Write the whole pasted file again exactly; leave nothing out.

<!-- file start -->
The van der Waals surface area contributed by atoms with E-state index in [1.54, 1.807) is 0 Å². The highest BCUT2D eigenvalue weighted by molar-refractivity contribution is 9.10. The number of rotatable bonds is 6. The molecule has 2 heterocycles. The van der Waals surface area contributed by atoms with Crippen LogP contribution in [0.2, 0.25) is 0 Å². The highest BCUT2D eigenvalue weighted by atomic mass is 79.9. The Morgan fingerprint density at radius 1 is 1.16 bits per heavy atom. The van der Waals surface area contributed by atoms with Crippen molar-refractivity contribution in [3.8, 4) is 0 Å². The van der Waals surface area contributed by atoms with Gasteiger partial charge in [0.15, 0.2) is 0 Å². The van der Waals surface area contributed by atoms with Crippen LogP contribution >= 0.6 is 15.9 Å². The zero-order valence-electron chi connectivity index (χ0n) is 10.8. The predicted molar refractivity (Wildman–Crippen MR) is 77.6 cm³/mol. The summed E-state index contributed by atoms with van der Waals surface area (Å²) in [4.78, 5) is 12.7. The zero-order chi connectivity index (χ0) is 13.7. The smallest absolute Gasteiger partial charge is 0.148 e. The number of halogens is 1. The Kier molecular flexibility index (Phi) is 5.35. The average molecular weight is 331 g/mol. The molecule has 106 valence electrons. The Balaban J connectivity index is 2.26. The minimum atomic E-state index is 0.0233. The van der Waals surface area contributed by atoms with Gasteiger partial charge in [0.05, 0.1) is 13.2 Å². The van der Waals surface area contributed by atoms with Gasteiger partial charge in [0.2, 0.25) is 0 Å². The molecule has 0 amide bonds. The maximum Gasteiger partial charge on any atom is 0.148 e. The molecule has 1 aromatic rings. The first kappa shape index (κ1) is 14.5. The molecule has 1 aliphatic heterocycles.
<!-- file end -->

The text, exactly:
The van der Waals surface area contributed by atoms with E-state index in [1.54, 1.807) is 0 Å². The highest BCUT2D eigenvalue weighted by molar-refractivity contribution is 9.10. The number of rotatable bonds is 6. The molecule has 2 heterocycles. The van der Waals surface area contributed by atoms with Crippen LogP contribution in [0.2, 0.25) is 0 Å². The highest BCUT2D eigenvalue weighted by atomic mass is 79.9. The Morgan fingerprint density at radius 1 is 1.16 bits per heavy atom. The van der Waals surface area contributed by atoms with Crippen molar-refractivity contribution in [3.8, 4) is 0 Å². The van der Waals surface area contributed by atoms with Gasteiger partial charge in [0.15, 0.2) is 0 Å². The van der Waals surface area contributed by atoms with Crippen LogP contribution >= 0.6 is 15.9 Å². The zero-order valence-electron chi connectivity index (χ0n) is 10.8. The predicted molar refractivity (Wildman–Crippen MR) is 77.6 cm³/mol. The summed E-state index contributed by atoms with van der Waals surface area (Å²) in [4.78, 5) is 12.7. The zero-order chi connectivity index (χ0) is 13.7. The smallest absolute Gasteiger partial charge is 0.148 e. The number of halogens is 1. The Kier molecular flexibility index (Phi) is 5.35. The average molecular weight is 331 g/mol. The molecule has 106 valence electrons. The Balaban J connectivity index is 2.26. The minimum atomic E-state index is 0.0233. The van der Waals surface area contributed by atoms with Gasteiger partial charge in [0.05, 0.1) is 13.2 Å². The van der Waals surface area contributed by atoms with Gasteiger partial charge in [0.2, 0.25) is 0 Å². The molecule has 0 amide bonds. The maximum Gasteiger partial charge on any atom is 0.148 e. The molecule has 1 aromatic rings. The first kappa shape index (κ1) is 14.5. The molecule has 1 aliphatic heterocycles.